In the middle of a larger discourse on personal relationship, Jesus gives us this gem..."But love ye your enemies, and do good, and lend, hoping for nothing again; and your reward shall be great, and ye shall be the children of the Highest: for he is kind unto the unthankful and to the evil."
Wow! Being kind, even unto the unthankful and to the evil is what Jesus expects of the Children of the Highest. And that is what I want to be.
Lots to think about...
So, I still like the core thought of the original saying. I do believe that we must be thoughtful and compassionate to all we meet with the awareness that they likely are carrying a burden that we cannot see.
But rather than thinking of that compassion and thoughtfulness to others as being kinder than necessary, I have tried to readjust my thinking to be aware that, in light of God’s great unlimited kindness toward me, God forbid that I would put limits on my kindness to others.
“For we ourselves also were sometimes foolish, disobedient, deceived, serving divers lusts and pleasures, living in malice and envy, hateful, and hating one another. But after that the kindness and love of God our Saviour toward man appeared, not by works of righteousness which we have done, but according to his mercy he saved us,by the washing of regeneration, and renewing of the Holy Ghost; which he shed on us abundantly through Jesus Christ our Saviour; that being justified by his grace, we should be made heirs according to the hope of eternal life." -Titus 3:3-7
Yes God. Yes Father. I get it. I believe. In light of all you’ve done in loving-kindness toward me, my kindness toward my fellow man is always necessary.
It’s a debt I cannot pay back... but I can always pay it forward and it’s never more than necessary.
Your Mennonite Christian friend,
* "With all lowliness and meekness, with longsuffering, forbearing one another in love; Endeavouring to keep the unity of the Spirit in the bond of peace.
There is one body, and one Spirit, even as ye are called in one hope of your calling; One Lord, one faith, one baptism, One God and Father of all, who is above all, and through all, and in you all." ~ Ephesians 4:2-6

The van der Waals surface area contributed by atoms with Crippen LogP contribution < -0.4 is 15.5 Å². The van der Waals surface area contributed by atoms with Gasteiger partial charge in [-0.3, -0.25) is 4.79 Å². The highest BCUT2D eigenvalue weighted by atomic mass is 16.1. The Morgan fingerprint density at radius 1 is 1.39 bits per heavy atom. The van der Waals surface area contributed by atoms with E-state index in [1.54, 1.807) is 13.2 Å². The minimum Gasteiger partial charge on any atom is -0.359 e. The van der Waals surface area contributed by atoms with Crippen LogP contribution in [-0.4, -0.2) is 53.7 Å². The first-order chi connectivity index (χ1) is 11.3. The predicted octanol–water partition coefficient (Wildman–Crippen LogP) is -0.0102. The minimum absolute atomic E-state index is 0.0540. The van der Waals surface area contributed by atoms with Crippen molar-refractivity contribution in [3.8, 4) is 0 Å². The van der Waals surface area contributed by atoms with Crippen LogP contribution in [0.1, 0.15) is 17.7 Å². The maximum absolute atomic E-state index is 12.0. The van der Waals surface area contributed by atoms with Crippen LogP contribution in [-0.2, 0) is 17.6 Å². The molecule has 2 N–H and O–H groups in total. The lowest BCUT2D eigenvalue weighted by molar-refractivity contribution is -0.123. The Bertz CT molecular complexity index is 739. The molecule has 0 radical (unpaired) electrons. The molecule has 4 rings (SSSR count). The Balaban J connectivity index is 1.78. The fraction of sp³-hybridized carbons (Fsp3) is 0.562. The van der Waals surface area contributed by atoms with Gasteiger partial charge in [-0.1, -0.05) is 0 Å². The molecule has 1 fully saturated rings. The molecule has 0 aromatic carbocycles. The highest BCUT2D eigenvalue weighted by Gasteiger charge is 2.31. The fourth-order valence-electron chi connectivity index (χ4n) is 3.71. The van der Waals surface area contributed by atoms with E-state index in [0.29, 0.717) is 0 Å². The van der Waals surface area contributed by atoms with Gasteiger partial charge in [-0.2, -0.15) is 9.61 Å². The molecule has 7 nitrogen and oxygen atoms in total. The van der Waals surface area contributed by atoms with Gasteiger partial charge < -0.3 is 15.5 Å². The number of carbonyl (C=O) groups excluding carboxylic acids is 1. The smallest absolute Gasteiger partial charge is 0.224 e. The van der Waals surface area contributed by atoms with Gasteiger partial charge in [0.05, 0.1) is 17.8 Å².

Song of the Week
For maximum worship experience, read and contemplate on the lyrics while listening. Just let the message sink into your heart. Sing along if you wish. Remember... it's only the message of the words that feeds the soul!
Click on the title to hear the song:
Sing a song! Spread some cheer! There are sad and lonely people everywhere. Be a friend! Show some love! It will lift them from the dungeons of despair. Show a little bit of love and kindness, Never go along with hatred's blindness, Take a little time to reach for joy and wear a happy face. Sing a little bit when the days are dreary, Give a little help to a friend who’s weary, That’s the way to make the world a happy place. Offer help! Bring some hope! To the fainting and discouraged on life’s road. See a need! Lend a hand! There are many who are crushed beneath their load. Show a little bit of love and kindness, Never go along with hatred's blindness. Take a little time to reach for joy and wear a happy face. Sing a little bit when the days are dreary, Give a little help to a friend who’s weary, That’s the way to make the world a happy place. Be a light! Show the way! Be a light within the night for those astray, Speak a word! Loving word! That will bring them back to walk the narrow way. Show a little bit of love and kindness, Never go along with hatred's blindness. Take a little time to reach for joy and wear a happy face. Sing a little bit when the days are dreary, Give a little help to a friend who’s weary, That’s the way to make the world a happy place. Show a little bit of love and kindness, Never go along with hatred's blindness. Take a little time to reach for joy and wear a happy face. Sing a little bit when the days are dreary, Give a little help to a friend who’s weary, That’s the way to make the world a happy place. That’s the way to make the world... A Happy Place!